''This presents an opportunity to leading players who can react, though greater competition from energy service companies and technology companies can impact those slow to react,'' says Stranack. ''However, in spite of growing interest, the market has been limited to date, with a number of obstacles preventing it from taking off.
''Landlords are concerned that they would struggle to capture the benefits of energy-saving investments. They are sceptical that improving energy performance will have any impact on rental yields.''
Looking ahead, the UAE's IFM industry is set to benefit from a number of big-ticket projects spurred by the World Expo 2020 set to take place in Dubai.
''Expo 2020 is stimulating activity across all sectors and is set to have a positive impact on the FM industry,'' says Stranack.
According to Al Suwaidi, one of the biggest growth areas will be the hospitality sector because of the large number of hotels that will open in Dubai.
While the industry has been growing in leaps and bounds, Credo states that the main challenge for the FM market will be budgetary pressures, which can continue to erode margins, and a possible return of inflation, which can lead to significant pressures on the cost base.
''FM prices in the region have fallen in recent years, largely as a result of the recession, forcing customers to look for savings at the same time as competition escalated from a surge of new players entering the market,'' states the GCC FM Briefing report.
Price remains one of the most important considerations among customers when choosing an FM. Customers are also apprehensive about the risks tied into contracts that last longer than three years, according to Credo.
''We do not expect significant increases in the price of FM going forward, particularly as those interviewed indicate price is the most important factor in the purchase decision,'' says Stranack. ''But adopting sophisticated delivery mechanisms will protect margins and ensure the GCC FM market continues to grow at a healthy rate.''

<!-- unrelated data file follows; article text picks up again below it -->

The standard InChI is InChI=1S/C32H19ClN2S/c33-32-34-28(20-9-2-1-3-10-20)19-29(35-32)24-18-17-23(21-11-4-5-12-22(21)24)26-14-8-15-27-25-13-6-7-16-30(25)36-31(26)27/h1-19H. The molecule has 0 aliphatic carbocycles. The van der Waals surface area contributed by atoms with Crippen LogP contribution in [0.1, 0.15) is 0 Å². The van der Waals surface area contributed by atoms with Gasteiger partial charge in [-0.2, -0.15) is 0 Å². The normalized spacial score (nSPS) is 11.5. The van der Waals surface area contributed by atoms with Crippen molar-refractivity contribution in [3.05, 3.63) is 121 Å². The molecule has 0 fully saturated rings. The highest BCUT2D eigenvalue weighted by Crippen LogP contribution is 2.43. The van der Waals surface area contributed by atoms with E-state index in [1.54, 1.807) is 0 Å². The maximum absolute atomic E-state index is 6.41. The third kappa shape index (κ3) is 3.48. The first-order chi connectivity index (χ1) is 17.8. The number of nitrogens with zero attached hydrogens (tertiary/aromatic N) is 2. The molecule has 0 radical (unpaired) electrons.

While labour eats up a large chunk of the total cost of FM operations, government regulations, including minimum wages and higher visa costs, have pushed the cost of labour further up in the GCC in recent years.
According to Mefma's report, the cost of labour in the region will continue to rise in the long term.
''Historic trends are forecast to continue and competition for blue-collar labour will increase from other sectors [e.g. hotels],'' the report states.
Relatively unsophisticated procurement methods, commonly with short-term, single-service contracts, is another challenge that needs to be addressed.
''However, growth in service bundling and total facilities management, coupled with increasing outsourcing across government estates, has seen a number of large contracts coming into the market, with multiple contracts covering hundreds of assets and with annual values extending to more than Dh40 million,'' says Stranack.
While IFM is becoming more common, there is a need to further consolidate the different services.
''The IFM structure is common and picking up, but people are not necessarily following it. I would say the market is still fragmented,'' says Chauhan. ''There are a number of services that have their own in-house structure. Eventually, the structure has to be integrated all the way up to the supervisory and top levels to ensure a better output.''
Aside from streamlining operations, FM companies also need to start getting more involved in projects, from the design to construction and handover.
''We cannot wait until the building is operational,'' says Al Suwaidi. ''We have to really give our input in the new building so we avoid mistakes. We are increasingly seeing companies do that.''
To ensure better accountability, steps are also being taken to implement a standardized rating system.
''A number of initiatives are underway to establish standards and benchmarks for the industry,'' says Stranack. ''As these gain traction, standards are expected to rise across the market, as clients demand high-quality services.''
Source: Aya Lowe, Special to Property Weekly